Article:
Value of Community

I am twelve days away from graduation, and it’s starting to feel extremely nostalgic.  Who I was four years ago is completely different from who I am today.  It’s hard to even compare who I am to who I was, for God has done a great work in me; I’m sure that I will continue changing and perfecting in my sainthood as a disciple.

When I think my last four years at Southwest Baptist University, it’s crazy to see the way my life has gradually formed.  I have had so many groups of friends over the past few years, but my relationships with everybody have changed as we’ve grown.  This isn’t a bad thing; for I have learned what it looks like to live in community with people without seeing them every day.  This is one of the greatest lessons I have learned: community.
Growing up, I was drawn to the church because of community.  There was something about church that drew me to it, and I always assumed that it was “love” that I didn’t get at home.  I got love at home, but it was different at church.  This is probably the reason I loved youth group so much when I got to high school; I grew a family that I did everything with and that I sacrificed other things for because I believed in the group as a whole.
So college has affirmed these things and caused a paradigm shift in what church, community, and even my relationship with God look like.  I used to think that my relationship with God was “just between Him and me,” but I’m beginning to understand that this relationship is more about God and His Church.  I am important, and have individual value in His ideas; yet there is something more than the individuality that my culture has emphasized so greatly.  Worshipping God is about more than prayer, song, and reading the Bible; it can also include fellowship (and I’m not talking just potlucks).  Spending time edifying the church is an act of worship that is something I enjoy so much.  Sometimes we picture eternity and think, “Well what are we going to do all day?”  The Bible mentions that we will be worshipping God all day.  Our immediate thought (if we are really honest with ourselves) is, “We’re going to be singing all day? That doesn’t sound like too much fun.”  But worshipping God is more than just singing; it’s a communal act of just being His Church and giving Him glory.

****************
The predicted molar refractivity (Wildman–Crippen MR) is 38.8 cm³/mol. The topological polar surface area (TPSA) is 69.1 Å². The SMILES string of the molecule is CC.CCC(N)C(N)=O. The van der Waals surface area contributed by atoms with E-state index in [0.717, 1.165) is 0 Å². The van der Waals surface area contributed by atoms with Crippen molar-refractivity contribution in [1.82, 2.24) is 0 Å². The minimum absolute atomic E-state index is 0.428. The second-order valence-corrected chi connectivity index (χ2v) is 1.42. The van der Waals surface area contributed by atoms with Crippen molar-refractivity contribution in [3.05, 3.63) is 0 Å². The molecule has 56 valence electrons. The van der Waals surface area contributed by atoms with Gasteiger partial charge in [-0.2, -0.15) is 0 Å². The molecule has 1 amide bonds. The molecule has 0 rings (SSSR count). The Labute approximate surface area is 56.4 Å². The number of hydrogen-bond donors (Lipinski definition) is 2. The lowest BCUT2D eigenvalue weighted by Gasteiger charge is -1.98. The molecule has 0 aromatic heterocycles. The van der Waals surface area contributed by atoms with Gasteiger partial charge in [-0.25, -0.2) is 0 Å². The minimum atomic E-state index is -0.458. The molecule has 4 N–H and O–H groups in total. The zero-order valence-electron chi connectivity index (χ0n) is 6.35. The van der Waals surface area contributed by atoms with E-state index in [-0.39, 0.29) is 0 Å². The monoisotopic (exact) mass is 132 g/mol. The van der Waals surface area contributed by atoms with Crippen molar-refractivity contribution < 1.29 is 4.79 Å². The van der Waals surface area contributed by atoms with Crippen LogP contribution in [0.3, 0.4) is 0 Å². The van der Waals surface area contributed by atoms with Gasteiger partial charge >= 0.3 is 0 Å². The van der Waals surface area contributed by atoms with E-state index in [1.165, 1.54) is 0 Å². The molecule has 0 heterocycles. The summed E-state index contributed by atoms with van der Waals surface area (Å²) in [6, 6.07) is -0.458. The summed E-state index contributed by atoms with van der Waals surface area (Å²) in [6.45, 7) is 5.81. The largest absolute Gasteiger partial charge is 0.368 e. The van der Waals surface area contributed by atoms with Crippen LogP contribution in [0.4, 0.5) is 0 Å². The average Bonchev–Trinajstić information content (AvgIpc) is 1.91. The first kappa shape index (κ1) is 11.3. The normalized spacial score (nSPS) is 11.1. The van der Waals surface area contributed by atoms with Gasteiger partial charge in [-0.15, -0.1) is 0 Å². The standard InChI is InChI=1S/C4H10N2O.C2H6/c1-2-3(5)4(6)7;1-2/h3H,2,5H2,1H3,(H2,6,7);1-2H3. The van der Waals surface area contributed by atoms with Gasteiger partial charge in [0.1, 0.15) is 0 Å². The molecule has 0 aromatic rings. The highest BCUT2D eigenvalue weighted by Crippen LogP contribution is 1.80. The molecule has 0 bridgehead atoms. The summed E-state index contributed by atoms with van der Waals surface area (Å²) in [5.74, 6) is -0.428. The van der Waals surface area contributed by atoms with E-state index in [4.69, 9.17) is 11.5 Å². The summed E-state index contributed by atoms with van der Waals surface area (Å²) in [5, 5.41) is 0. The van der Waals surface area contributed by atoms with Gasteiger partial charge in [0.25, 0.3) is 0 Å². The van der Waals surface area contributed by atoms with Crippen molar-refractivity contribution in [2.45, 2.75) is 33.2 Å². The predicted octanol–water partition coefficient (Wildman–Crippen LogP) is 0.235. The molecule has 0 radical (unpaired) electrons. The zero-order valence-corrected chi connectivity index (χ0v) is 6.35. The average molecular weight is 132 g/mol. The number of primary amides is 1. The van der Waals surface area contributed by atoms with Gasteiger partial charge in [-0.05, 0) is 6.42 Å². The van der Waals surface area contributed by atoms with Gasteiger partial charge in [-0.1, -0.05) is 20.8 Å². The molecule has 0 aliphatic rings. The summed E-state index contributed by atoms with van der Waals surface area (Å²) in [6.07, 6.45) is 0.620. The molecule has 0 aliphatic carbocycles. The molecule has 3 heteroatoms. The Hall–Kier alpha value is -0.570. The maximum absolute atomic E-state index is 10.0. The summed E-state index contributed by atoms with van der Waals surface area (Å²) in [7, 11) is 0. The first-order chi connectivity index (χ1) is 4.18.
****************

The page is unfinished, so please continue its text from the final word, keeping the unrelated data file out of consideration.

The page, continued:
So what does this perfected community, the Church, look like?  The Church is a community of broken people who exist to interact with their Creator…and with each other.  Our love for the individuals of the community is not based on conditions; this is something that I have heard but haven’t really seen in practice.  I have a dear friend who is the biggest gossip I know; she says the most awful things about the people close to her.  So many times I have wanted to give up and not be her friend any more, and then I realize that I can’t cut her off just because she’s sick in sin.  In 1 Corinthians, Paul tells a hilarious analogy of members of a body telling other members that they don’t need each other; if my foot had has a charley horse, should I just cut the thing off?  If my throat is sore, do I rip it out?  The Body of Christ is full of sick body parts; to cut members off because they have sin wouldn’t be beneficial for the body.  And I think about how irrational, arrogant, and impractical I have been to members of this Body; I have been thankful that people haven’t decided they didn’t need me when I wasn’t working the way that I needed to be working.  The Church helps each other through sin with humility, and is direct and truthful at all times.  The Church is also gracious, just as Christ was gracious.  And even when the community can’t get together as much as it desires, love for each other does not change even when the conditions do.
I keep that last thought in mind as I move four hours away.  Going to a Christian University is a unique opportunity; college is a time of “finding yourself,” but at a Christian college it’s more about finding out who God is and how that shapes your identity.  I have lived the past four years in community with people my own age, and it’s becoming the time for me to learn what it’s like to live in community when dispersed throughout the rest of the world.  I can imagine how freaked-out Jesus’ disciples were; they were with him, learning for three years.  Then Jesus left, and told them to get out there and do what He did.  Uh, what Jesus?  I’m not ready for this.  I haven’t learned enough.  I need you to hold my hand and show me how to do this right.  But Jesus left us His Holy Spirit to live inside the community so that we don’t have to do this alone.  So even though I might live in a different community, and learn how to do community with them, the Church hasn’t changed, and my community with those I’m leaving behind isn’t changing even though conditions are.

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